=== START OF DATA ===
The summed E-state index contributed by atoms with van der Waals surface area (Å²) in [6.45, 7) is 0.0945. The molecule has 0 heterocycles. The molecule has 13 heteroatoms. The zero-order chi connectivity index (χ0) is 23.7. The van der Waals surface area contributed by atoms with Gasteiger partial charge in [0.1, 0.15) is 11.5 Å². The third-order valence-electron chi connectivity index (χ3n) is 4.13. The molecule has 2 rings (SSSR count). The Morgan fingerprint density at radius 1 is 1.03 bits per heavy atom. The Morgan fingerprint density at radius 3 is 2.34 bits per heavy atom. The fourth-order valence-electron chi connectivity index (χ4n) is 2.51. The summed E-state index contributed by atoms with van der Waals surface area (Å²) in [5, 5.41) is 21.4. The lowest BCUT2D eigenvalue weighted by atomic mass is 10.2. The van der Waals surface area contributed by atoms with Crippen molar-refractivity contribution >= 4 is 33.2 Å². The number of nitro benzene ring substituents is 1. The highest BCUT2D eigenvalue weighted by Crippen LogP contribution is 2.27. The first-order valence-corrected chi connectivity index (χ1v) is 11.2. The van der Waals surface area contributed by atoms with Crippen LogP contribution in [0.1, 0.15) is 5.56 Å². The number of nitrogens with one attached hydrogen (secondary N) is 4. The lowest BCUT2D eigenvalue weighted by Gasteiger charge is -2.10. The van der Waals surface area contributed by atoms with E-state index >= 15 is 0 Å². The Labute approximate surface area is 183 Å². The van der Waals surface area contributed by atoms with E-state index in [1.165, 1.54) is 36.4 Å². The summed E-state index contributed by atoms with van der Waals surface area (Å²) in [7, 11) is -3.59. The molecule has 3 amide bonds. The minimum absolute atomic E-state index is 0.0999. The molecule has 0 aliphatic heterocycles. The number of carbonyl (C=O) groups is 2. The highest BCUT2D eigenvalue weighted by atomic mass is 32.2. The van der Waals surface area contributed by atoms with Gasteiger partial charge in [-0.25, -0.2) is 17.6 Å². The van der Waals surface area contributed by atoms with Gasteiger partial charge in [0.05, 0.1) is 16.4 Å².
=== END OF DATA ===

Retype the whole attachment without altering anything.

The summed E-state index contributed by atoms with van der Waals surface area (Å²) in [6.45, 7) is 0.0945. The molecule has 0 heterocycles. The molecule has 13 heteroatoms. The zero-order chi connectivity index (χ0) is 23.7. The van der Waals surface area contributed by atoms with Gasteiger partial charge in [0.1, 0.15) is 11.5 Å². The third-order valence-electron chi connectivity index (χ3n) is 4.13. The molecule has 2 rings (SSSR count). The Morgan fingerprint density at radius 1 is 1.03 bits per heavy atom. The Morgan fingerprint density at radius 3 is 2.34 bits per heavy atom. The fourth-order valence-electron chi connectivity index (χ4n) is 2.51. The summed E-state index contributed by atoms with van der Waals surface area (Å²) in [5, 5.41) is 21.4. The lowest BCUT2D eigenvalue weighted by atomic mass is 10.2. The van der Waals surface area contributed by atoms with Crippen molar-refractivity contribution >= 4 is 33.2 Å². The number of nitro benzene ring substituents is 1. The highest BCUT2D eigenvalue weighted by Crippen LogP contribution is 2.27. The first-order valence-corrected chi connectivity index (χ1v) is 11.2. The van der Waals surface area contributed by atoms with Crippen LogP contribution in [0.1, 0.15) is 5.56 Å². The number of nitrogens with one attached hydrogen (secondary N) is 4. The lowest BCUT2D eigenvalue weighted by Gasteiger charge is -2.10. The van der Waals surface area contributed by atoms with E-state index >= 15 is 0 Å². The Labute approximate surface area is 183 Å². The van der Waals surface area contributed by atoms with E-state index in [1.165, 1.54) is 36.4 Å². The summed E-state index contributed by atoms with van der Waals surface area (Å²) in [7, 11) is -3.59. The molecule has 3 amide bonds. The minimum absolute atomic E-state index is 0.0999. The molecule has 0 aliphatic heterocycles. The number of carbonyl (C=O) groups is 2. The highest BCUT2D eigenvalue weighted by atomic mass is 32.2. The van der Waals surface area contributed by atoms with Gasteiger partial charge in [-0.25, -0.2) is 17.6 Å². The van der Waals surface area contributed by atoms with Gasteiger partial charge in [0.05, 0.1) is 16.4 Å².